Snow Shovellers

Jacob Getlar Smith, Snow Shovellers, 1934, oil on canvas, Smithsonian American Art Museum, Transfer from the U.S. Department of Labor, 1964.1.22
Copied Jacob Getlar Smith, Snow Shovellers, 1934, oil on canvas, 29 7840 18 in. (76.0101.9 cm.), Smithsonian American Art Museum, Transfer from the U.S. Department of Labor, 1964.1.22

Artwork Details

Snow Shovellers
Not on view
29 7840 18 in. (76.0101.9 cm.)
Credit Line
Transfer from the U.S. Department of Labor
Mediums Description
oil on canvas
  • African American
  • Figure group — male and child
  • Landscape — weather — snow
  • Occupation — service — street sweeper
  • New Deal — Public Works of Art Project — New York City
Object Number

Artwork Description

Many artists went out into the cold to find subjects after the PWAP began in December 1933. Jacob Getlar Smith found men hired by the government’s new work relief program, the Civil Works Administration, to shovel snow from the streets and park paths of New York. Some of the snow shovellers sport crisp fedoras and warm overcoats while others wear battered caps and ragged coats; some have practical boots while others wear shoes more suited to office work. Men used to physical labor stride along vigorously; those accustomed to sitting behind desks walk more slowly, bowed with weariness after a morning spent clearing snow. Black and white, poor and middle class—all had lost their jobs to the Great Depression. Smith showed them gathered into the ranks of the New Deal social programs that offered them all the means to get through the winter. A boy pulling a sled walks alongside the men, a reminder of the families who looked to these men for their support.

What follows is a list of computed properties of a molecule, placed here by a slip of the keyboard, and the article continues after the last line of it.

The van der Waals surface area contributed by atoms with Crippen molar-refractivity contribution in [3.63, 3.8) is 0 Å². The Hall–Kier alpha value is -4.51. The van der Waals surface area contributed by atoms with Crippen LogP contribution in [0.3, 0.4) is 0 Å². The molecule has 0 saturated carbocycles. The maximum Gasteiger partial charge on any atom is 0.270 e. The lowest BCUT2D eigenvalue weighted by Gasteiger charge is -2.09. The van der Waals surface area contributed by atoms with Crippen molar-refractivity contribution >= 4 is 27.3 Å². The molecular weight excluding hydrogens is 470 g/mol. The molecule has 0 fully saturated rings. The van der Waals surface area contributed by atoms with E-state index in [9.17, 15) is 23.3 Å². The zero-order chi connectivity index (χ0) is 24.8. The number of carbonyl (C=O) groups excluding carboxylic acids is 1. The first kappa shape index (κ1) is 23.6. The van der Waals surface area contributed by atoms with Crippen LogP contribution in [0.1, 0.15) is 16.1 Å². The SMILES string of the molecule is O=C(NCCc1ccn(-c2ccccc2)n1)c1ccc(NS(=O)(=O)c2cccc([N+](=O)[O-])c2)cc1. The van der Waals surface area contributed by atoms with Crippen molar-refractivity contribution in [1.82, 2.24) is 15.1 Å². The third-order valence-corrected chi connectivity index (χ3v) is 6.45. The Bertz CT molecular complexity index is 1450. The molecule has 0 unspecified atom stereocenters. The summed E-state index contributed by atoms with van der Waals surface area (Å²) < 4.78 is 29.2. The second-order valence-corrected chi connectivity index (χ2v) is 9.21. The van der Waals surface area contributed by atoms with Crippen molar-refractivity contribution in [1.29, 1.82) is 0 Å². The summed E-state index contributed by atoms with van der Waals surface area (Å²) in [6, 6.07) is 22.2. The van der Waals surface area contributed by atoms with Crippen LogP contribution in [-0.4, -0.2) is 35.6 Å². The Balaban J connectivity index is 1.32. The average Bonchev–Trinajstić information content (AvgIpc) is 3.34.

1934: A New Deal for Artists exhibition label

Related Books

1934: A New Deal for Artists
During the Great Depression, president Franklin Delano Roosevelt promised a “new deal for the American people,” initiating government programs to foster economic recovery. Roosevelt’s pledge to help “the forgotten man” also embraced America’s artists. The Public Works of Art Project (PWAP) enlisted artists to capture “the American Scene” in works of art that would embellish public buildings across the country. Although it lasted less than one year, from December 1933 to June 1934, the PWAP provided employment for thousands of artists, giving them an important role in the country’s recovery. Their legacy, captured in more than fifteen thousand artworks, helped “the American Scene” become America seen.